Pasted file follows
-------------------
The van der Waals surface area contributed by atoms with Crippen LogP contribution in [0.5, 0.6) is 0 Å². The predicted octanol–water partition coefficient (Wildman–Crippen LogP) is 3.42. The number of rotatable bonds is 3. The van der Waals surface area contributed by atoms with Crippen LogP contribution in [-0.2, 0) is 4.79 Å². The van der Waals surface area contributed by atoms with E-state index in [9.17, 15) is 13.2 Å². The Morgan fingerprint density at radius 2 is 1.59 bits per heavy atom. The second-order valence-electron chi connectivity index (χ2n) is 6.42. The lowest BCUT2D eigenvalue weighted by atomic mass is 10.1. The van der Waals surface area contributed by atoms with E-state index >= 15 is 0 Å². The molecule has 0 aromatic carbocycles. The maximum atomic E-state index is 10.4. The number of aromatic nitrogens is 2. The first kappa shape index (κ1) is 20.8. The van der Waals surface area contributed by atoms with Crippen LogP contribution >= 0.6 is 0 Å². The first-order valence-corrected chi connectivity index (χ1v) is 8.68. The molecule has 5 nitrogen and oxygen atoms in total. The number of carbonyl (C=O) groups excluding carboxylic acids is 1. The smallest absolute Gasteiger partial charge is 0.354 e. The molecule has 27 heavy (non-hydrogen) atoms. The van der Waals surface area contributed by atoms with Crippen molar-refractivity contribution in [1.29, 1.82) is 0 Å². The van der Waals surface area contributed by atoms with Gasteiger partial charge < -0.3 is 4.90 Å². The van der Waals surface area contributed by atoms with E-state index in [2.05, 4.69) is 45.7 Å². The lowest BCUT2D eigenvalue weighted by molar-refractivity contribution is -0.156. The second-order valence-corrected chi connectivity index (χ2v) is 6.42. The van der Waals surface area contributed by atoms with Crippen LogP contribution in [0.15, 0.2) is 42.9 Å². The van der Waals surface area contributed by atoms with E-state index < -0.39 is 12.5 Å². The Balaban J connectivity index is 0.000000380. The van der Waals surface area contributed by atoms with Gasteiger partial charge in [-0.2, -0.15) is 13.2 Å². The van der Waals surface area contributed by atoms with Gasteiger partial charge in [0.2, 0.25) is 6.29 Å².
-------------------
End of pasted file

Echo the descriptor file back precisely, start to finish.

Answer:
The van der Waals surface area contributed by atoms with Crippen LogP contribution in [0.5, 0.6) is 0 Å². The predicted octanol–water partition coefficient (Wildman–Crippen LogP) is 3.42. The number of rotatable bonds is 3. The van der Waals surface area contributed by atoms with Crippen LogP contribution in [-0.2, 0) is 4.79 Å². The van der Waals surface area contributed by atoms with E-state index in [9.17, 15) is 13.2 Å². The Morgan fingerprint density at radius 2 is 1.59 bits per heavy atom. The second-order valence-electron chi connectivity index (χ2n) is 6.42. The lowest BCUT2D eigenvalue weighted by atomic mass is 10.1. The van der Waals surface area contributed by atoms with E-state index >= 15 is 0 Å². The molecule has 0 aromatic carbocycles. The maximum atomic E-state index is 10.4. The number of aromatic nitrogens is 2. The first kappa shape index (κ1) is 20.8. The van der Waals surface area contributed by atoms with Crippen LogP contribution >= 0.6 is 0 Å². The first-order valence-corrected chi connectivity index (χ1v) is 8.68. The molecule has 5 nitrogen and oxygen atoms in total. The number of carbonyl (C=O) groups excluding carboxylic acids is 1. The smallest absolute Gasteiger partial charge is 0.354 e. The molecule has 27 heavy (non-hydrogen) atoms. The van der Waals surface area contributed by atoms with Crippen molar-refractivity contribution in [1.29, 1.82) is 0 Å². The van der Waals surface area contributed by atoms with Gasteiger partial charge < -0.3 is 4.90 Å². The van der Waals surface area contributed by atoms with E-state index in [2.05, 4.69) is 45.7 Å². The lowest BCUT2D eigenvalue weighted by molar-refractivity contribution is -0.156. The second-order valence-corrected chi connectivity index (χ2v) is 6.42. The van der Waals surface area contributed by atoms with Crippen LogP contribution in [0.15, 0.2) is 42.9 Å². The van der Waals surface area contributed by atoms with E-state index < -0.39 is 12.5 Å². The Balaban J connectivity index is 0.000000380. The van der Waals surface area contributed by atoms with Gasteiger partial charge in [-0.2, -0.15) is 13.2 Å². The van der Waals surface area contributed by atoms with Gasteiger partial charge in [0.2, 0.25) is 6.29 Å².